Russia, Britain clash over approach to Iran
LONDON - Russia said on Tuesday it opposed more international sanctions on Iran, laying bare divisions among six major powers about how to respond to failed talks with Tehran over its nuclear programme.
Russian Foreign Minister Sergei Lavrov and his British counterpart William Hague made clear at a joint news conference they disagreed about the next step in pressing Iran to stop uranium enrichment after last month’s talks made no progress.
Russia and Britain are permanent members of the United Nations Security Council and together with the United States, China, Germany and France have been negotiating with Iran over its nuclear programme.
Western nations suspect Iran is seeking to develop a nuclear bomb although Tehran says the programme is peaceful.
The United Nations has imposed four rounds of sanctions on Tehran over the programme, with Russia and China traditionally more reluctant than the Western partners to go down the sanctions route.
Asked if it was time to consider more U.N. sanctions, Hague said: “Our position is that it will be necessary to intensify the peaceful pressure on Iran to be able to take these negotiations forward.”
Hague made a similar statement to the British parliament on Monday and a government source said he was talking about either tightening existing sanctions or imposing new ones.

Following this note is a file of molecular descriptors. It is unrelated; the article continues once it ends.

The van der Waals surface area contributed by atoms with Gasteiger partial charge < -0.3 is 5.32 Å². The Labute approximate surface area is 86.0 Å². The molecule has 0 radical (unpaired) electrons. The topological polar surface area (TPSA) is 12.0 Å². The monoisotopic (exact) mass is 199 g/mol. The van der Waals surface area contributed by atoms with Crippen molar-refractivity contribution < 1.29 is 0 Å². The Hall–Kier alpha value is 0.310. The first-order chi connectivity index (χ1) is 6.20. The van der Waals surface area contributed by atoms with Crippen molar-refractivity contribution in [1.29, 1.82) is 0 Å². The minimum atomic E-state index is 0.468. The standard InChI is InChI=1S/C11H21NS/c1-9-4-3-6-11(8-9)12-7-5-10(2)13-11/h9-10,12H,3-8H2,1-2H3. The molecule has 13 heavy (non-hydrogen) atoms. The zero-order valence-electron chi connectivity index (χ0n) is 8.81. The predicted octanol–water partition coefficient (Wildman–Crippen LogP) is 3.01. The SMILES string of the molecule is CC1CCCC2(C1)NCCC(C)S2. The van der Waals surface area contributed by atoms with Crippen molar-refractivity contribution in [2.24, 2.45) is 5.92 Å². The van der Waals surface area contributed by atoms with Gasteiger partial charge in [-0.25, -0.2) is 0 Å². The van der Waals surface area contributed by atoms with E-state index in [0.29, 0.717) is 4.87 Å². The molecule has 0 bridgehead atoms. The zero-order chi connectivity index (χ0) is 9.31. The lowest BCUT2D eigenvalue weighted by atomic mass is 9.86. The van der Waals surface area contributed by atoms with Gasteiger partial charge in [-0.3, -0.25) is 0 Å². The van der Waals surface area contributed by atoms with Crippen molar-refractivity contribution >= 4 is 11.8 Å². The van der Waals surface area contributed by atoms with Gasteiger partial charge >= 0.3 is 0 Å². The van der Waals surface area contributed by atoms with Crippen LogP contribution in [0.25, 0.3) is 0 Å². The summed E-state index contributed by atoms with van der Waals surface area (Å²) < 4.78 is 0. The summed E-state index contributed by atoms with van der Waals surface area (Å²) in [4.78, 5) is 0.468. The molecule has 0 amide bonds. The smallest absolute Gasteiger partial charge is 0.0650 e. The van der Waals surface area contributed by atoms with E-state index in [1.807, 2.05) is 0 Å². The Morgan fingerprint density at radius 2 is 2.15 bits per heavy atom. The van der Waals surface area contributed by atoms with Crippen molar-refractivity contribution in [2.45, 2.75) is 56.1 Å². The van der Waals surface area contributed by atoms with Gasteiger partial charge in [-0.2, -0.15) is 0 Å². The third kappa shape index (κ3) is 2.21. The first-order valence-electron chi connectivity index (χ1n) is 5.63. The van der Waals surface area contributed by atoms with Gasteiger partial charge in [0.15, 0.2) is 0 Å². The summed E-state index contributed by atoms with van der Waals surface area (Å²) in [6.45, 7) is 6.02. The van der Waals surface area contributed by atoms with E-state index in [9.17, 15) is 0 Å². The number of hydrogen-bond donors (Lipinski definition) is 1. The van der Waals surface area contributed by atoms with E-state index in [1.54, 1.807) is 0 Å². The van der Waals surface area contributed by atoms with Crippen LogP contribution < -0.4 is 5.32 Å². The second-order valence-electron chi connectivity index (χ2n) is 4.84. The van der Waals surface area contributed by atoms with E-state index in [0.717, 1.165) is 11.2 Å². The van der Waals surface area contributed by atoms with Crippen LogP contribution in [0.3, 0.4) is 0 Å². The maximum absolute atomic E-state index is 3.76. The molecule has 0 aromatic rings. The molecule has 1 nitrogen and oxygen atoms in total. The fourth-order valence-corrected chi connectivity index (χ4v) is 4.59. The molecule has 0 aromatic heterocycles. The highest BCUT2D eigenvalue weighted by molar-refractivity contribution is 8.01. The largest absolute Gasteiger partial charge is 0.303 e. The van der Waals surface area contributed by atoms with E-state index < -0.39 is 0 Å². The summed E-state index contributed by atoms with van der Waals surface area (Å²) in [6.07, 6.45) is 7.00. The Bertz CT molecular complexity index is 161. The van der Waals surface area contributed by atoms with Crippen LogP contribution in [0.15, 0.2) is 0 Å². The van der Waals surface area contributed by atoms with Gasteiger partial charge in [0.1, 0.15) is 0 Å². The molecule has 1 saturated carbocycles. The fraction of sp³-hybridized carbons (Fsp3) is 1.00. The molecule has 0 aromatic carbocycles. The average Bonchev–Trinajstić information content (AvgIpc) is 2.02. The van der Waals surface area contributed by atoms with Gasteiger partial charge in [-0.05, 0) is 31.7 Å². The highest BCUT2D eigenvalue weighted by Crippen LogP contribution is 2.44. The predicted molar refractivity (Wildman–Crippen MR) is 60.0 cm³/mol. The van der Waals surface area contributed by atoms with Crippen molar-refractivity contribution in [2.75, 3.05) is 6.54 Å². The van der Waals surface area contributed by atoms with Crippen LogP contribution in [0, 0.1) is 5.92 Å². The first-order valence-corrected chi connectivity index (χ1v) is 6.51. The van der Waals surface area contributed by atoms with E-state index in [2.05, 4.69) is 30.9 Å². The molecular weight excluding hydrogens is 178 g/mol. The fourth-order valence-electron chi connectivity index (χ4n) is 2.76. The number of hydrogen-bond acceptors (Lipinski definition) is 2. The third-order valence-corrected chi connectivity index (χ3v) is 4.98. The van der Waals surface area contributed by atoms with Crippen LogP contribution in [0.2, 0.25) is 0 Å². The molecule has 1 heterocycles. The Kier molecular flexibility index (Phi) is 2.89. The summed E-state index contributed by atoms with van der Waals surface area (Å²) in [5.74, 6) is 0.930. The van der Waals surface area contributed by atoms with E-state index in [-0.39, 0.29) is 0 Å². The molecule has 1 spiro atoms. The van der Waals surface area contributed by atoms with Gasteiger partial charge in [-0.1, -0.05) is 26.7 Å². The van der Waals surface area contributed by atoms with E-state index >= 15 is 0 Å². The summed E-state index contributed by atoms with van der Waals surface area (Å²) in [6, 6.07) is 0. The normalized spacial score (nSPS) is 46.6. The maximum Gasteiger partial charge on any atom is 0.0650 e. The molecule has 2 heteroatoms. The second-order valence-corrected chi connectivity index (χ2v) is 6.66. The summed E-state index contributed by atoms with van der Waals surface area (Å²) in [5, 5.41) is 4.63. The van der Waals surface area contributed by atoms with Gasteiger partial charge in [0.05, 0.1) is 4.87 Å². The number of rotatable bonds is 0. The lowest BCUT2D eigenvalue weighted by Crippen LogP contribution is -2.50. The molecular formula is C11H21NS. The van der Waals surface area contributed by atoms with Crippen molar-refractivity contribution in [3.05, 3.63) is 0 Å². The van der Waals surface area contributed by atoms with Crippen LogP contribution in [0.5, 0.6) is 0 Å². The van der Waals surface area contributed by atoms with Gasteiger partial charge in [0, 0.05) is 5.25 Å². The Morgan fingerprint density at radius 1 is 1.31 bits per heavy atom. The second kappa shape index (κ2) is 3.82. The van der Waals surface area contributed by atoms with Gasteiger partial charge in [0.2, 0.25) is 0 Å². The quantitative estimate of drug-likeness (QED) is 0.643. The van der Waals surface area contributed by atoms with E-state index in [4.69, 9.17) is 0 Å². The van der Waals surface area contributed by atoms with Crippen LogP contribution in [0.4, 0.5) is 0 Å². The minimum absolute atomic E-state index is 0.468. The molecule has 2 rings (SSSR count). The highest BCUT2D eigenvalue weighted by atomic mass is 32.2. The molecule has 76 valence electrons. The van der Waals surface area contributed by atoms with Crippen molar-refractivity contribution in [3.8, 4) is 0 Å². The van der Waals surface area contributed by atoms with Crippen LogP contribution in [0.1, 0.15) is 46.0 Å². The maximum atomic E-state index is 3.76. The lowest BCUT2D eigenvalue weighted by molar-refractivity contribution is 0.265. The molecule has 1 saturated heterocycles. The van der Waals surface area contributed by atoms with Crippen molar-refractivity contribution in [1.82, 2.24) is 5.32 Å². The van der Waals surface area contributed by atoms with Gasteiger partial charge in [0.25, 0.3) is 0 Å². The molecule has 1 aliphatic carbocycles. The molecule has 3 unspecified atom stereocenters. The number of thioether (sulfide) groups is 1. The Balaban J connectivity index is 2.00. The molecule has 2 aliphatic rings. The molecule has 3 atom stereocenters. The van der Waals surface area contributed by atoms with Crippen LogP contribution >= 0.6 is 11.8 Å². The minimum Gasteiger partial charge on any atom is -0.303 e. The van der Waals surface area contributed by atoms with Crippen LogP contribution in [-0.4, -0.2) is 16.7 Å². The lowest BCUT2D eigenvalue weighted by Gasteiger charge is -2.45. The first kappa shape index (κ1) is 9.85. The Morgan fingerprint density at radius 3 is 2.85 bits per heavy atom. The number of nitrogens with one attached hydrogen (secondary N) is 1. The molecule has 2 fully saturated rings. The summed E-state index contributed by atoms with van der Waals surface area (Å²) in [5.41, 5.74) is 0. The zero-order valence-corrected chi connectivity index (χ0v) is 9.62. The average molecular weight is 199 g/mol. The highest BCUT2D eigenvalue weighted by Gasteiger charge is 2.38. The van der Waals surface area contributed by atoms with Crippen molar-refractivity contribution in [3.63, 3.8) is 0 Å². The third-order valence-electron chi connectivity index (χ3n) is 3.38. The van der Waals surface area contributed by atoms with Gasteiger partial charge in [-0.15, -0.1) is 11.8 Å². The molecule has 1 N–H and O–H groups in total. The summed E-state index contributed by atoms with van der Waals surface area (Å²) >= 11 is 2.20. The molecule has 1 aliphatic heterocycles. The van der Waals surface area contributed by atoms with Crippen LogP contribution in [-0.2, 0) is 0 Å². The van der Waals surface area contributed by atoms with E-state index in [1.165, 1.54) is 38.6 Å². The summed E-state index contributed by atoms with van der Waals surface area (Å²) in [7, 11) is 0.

Lavrov criticises west
Lavrov said Russia opposed more sanctions and accused Western nations of not acting as good partners by imposing additional unilateral sanctions on Iran.
Sanctions so far had targeted people or organisations involved in the Iranian nuclear programme, but there were no more similar opportunities for targeted sanctions, he said.
“Further sanctions would mean the creation of social problems for the (Iranian) population and we would not be able to support them,” Lavrov said, as Hague stood by.
Sanctions imposed unilaterally by the United States, the European Union, Japan and other countries in recent months undermined the joint work of the Security Council and of the six-power group dealing with Tehran, Lavrov said.
“All the issues that our Western partners wanted to include (in the U.N. sanctions), but were not able to include, they imposed unilaterally. It is not in a partner-like character and we have put it openly to our British, German, French colleagues,” Lavrov said, speaking through an interpreter.
“We believe that it undermines the perspectives of our joint actions,” he said.
He called for “creative approaches” to dealing with the Iran issue, proposing an “action for action” plan where other countries would respond to concessions from Iran.
“We need to identify a specific plan of movement. If Iran completes their specific IAEA (International Atomic Energy Agency) requirements, then Iran will know that the international community will make its step,” he said.
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